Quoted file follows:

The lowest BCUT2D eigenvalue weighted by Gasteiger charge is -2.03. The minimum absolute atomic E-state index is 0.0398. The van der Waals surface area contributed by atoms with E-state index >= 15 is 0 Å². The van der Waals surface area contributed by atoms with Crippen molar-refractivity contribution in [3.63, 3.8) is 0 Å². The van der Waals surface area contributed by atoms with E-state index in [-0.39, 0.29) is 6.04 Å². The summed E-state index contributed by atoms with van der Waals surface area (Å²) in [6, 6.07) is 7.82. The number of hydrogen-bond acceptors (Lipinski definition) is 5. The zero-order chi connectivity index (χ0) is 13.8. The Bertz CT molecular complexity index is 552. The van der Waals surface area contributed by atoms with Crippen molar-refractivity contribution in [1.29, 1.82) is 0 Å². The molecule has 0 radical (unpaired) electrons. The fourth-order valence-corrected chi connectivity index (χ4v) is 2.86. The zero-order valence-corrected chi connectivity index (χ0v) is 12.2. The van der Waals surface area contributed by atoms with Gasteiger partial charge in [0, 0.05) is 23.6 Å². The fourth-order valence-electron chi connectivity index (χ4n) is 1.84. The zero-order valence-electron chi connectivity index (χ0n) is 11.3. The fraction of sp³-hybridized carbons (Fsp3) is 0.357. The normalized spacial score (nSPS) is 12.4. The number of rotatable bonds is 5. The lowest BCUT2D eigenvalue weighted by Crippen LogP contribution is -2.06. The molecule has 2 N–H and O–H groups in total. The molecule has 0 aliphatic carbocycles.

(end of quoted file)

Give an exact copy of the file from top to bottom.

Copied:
The lowest BCUT2D eigenvalue weighted by Gasteiger charge is -2.03. The minimum absolute atomic E-state index is 0.0398. The van der Waals surface area contributed by atoms with E-state index >= 15 is 0 Å². The van der Waals surface area contributed by atoms with Crippen molar-refractivity contribution in [3.63, 3.8) is 0 Å². The van der Waals surface area contributed by atoms with E-state index in [-0.39, 0.29) is 6.04 Å². The summed E-state index contributed by atoms with van der Waals surface area (Å²) in [6, 6.07) is 7.82. The number of hydrogen-bond acceptors (Lipinski definition) is 5. The zero-order chi connectivity index (χ0) is 13.8. The Bertz CT molecular complexity index is 552. The van der Waals surface area contributed by atoms with Crippen molar-refractivity contribution in [1.29, 1.82) is 0 Å². The molecule has 0 radical (unpaired) electrons. The fourth-order valence-corrected chi connectivity index (χ4v) is 2.86. The zero-order valence-corrected chi connectivity index (χ0v) is 12.2. The van der Waals surface area contributed by atoms with Gasteiger partial charge in [0, 0.05) is 23.6 Å². The fourth-order valence-electron chi connectivity index (χ4n) is 1.84. The zero-order valence-electron chi connectivity index (χ0n) is 11.3. The fraction of sp³-hybridized carbons (Fsp3) is 0.357. The normalized spacial score (nSPS) is 12.4. The number of rotatable bonds is 5. The lowest BCUT2D eigenvalue weighted by Crippen LogP contribution is -2.06. The molecule has 2 N–H and O–H groups in total. The molecule has 0 aliphatic carbocycles.